Recent work by Afshari et al. introduce a notion of Herbrand schemes for first-order logic by associating a higher-order recursion scheme to a sequent calculus proof. Calculating the language of associated Herbrand schemes directly yields Herbrand disjunctions. As such, these schemes can be seen as programs extracted from proofs. Here, this computational interpretation is explored further by removing the restriction of acyclicity from Herbrand schemes which amounts to admitting recursively defined programs. It is shown that the notion of proof corresponding to these generalised Herbrand schemes is cyclic proofs, considered here in the context of classical theories of inductively defined predicates. In particular, for proofs with end sequents of a form generalising the notion of \(\Sigma_1\)-sequents in the first-order setting, Herbrand schemes derive a language of witnesses from cyclic proofs via a simulation of non-wellfounded cut elimination. Thus Herbrand schemes can be used to directly compute the “Herbrand content” of cyclic proofs. This is based on unpublished work, for which a preprint is available at: https://eprints.illc.uva.nl/id/eprint/2292/1/Herbrand_schemes_for_cyclic_proofs.pdf


Gianluca Curzi, Non-wellfounded parsimonious proofs and non-uniform complexity

Authors: Matteo Acclavio, Gianluca Curzi and Giulio Guerrieri

Cyclic and non-wellfounded proof-theory has established itself as an ideal framework for studying (co)inductive reasoning, hence to express computationally (co)recursion mechanisms under the Curry-Howard correspondence paradigm.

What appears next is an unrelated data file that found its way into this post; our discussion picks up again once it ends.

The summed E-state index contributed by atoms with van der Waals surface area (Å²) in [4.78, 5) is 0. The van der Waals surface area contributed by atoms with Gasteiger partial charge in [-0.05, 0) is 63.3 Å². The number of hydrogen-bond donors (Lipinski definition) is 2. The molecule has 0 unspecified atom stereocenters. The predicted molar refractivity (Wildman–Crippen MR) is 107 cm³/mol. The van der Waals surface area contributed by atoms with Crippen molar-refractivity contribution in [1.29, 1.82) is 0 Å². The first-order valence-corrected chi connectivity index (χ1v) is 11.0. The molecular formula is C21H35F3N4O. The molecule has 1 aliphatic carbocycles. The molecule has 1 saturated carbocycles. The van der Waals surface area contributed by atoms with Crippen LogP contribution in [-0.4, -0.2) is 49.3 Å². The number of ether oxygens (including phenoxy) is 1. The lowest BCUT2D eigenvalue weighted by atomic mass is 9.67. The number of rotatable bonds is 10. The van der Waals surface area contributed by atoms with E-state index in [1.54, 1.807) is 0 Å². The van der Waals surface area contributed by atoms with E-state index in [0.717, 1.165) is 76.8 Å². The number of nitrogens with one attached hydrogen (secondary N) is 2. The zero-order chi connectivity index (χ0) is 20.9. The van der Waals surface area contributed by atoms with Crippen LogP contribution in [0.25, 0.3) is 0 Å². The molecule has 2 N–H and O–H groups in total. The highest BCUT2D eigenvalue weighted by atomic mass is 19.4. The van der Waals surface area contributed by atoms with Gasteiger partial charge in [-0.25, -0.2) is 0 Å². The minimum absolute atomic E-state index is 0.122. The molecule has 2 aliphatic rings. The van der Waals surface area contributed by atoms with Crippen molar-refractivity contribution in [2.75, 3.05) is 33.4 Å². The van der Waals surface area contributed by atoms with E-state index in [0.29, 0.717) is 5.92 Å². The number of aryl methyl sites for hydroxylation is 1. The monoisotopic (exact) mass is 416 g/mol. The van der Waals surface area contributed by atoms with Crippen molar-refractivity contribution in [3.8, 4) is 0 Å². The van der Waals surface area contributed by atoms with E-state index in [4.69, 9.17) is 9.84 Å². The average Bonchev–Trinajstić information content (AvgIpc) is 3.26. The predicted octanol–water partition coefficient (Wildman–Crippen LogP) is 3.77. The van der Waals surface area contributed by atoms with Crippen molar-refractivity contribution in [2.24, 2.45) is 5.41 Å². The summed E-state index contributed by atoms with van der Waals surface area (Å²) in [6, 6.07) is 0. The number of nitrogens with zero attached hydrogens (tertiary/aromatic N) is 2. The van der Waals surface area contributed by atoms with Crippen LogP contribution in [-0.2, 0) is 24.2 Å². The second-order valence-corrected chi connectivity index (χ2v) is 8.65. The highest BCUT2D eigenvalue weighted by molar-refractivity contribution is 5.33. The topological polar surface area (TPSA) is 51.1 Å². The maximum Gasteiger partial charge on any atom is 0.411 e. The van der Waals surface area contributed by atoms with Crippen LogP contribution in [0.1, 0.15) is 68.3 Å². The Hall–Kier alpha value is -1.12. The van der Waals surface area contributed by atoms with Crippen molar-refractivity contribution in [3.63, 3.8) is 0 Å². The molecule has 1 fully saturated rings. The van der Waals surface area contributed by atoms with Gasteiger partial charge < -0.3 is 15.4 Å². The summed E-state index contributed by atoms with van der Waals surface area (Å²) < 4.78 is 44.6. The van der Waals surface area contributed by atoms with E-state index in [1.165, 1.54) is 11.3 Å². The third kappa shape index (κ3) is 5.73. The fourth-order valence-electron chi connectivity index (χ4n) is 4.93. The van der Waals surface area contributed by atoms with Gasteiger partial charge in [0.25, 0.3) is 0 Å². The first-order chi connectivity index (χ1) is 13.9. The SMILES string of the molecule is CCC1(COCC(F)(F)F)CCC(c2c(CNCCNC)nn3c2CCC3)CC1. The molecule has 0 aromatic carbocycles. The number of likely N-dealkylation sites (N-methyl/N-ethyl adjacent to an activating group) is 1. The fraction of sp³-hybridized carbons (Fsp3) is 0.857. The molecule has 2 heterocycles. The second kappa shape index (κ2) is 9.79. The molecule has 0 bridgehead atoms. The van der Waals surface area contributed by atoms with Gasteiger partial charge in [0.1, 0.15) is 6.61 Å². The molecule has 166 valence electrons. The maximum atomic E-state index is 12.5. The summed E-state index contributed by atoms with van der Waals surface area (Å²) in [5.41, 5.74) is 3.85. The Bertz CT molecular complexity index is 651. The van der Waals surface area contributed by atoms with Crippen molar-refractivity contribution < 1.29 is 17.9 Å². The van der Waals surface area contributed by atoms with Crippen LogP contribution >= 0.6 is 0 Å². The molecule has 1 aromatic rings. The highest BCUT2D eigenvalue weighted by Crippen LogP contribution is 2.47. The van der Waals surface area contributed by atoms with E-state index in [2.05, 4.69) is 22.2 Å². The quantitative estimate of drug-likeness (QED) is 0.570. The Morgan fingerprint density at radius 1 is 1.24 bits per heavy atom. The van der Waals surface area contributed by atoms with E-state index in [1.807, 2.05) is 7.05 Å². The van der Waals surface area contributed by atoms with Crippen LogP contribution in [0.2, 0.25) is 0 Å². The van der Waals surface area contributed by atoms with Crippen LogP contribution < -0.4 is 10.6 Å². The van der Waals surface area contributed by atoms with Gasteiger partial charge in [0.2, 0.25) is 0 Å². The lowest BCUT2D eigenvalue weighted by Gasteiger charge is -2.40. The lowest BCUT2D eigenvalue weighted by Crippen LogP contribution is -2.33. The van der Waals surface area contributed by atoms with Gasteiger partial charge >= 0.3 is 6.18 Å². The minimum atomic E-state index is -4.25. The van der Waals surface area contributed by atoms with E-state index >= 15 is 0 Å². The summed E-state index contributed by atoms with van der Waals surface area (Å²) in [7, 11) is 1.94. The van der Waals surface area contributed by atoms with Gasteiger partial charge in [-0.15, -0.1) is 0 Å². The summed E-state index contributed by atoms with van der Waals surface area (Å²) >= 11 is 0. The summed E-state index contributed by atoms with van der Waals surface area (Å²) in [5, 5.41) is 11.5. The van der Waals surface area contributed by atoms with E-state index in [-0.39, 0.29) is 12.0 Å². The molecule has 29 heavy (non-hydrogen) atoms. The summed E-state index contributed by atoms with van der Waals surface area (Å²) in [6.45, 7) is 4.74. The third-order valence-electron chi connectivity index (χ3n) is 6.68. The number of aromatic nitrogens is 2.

In [3] the second author showed how cyclic proofs can be employed in computational complexity, yielding an implicit characterisation of the polynomial time computable functions (\(\mathbf{FP}\)) inspired by Bellantoni and Cook’s algebra of safe recursion [2]. In a follow up paper [4], a characterisation of the class of functions computed by polynomial-size circuits (\(\mathbf{FP}/\mathsf{poly}\)) has been presented, where non-uniformity in complexity theory is modelled via non-wellfounded proofs.

In this paper we investigate the complexity-theoretical aspects of cyclic and non-wellfounded proofs in the context of parsimonious logic, a variant of linear logic where the exponential modality ! is interpreted as a constructor for streams over finite data (see, e.g., [1]). We present non-wellfounded parsimonious proof systems capturing the classes \(\mathbf{FP}\) and \(\mathbf{FP}/\mathsf{poly}\), essentially restating the results in [1] for parsimonious logic to a non-wellfounded proof-theoretic setting. Soundness is established via a polynomial modulus of continuity for continuous cut-elimination. Completeness relies on an encoding of polynomial Turing machines with advice.


  1. D. Mazza and K. Terui,Parsimonious Types and Non-uniform Computation,Automata, Languages, and Programming - 42nd International Colloquium,{ICALP},vol. 9135,Springer, 2015,pp. 350–361.
  2. S. Bellantoni and S. Cook,A New Recursion-Theoretic Characterization of the Polytime Functions (Extended Abstract),Proceedings of the Twenty-Fourth Annual ACM Symposium on Theory of Computing,Association for Computing Machinery, 1992,pp. 283–293.
  3. G. Curzi andA. Das,Cyclic Implicit Complexity,Proceedings of the 37th Annual ACM/IEEE Symposium on Logic in Computer Science,Association for Computing Machinery,2022,pp. 1–13.
  4. G. Curzi andA. Das,Non-Uniform Complexity via Non-Wellfounded Proofs,31st {EACSL} Annual Conference on Computer Science Logic, {CSL}vol. 252,Schloss Dagstuhl - Leibniz-Zentrum f{ü}r Informatik,2023,pp. 16:1–16:18.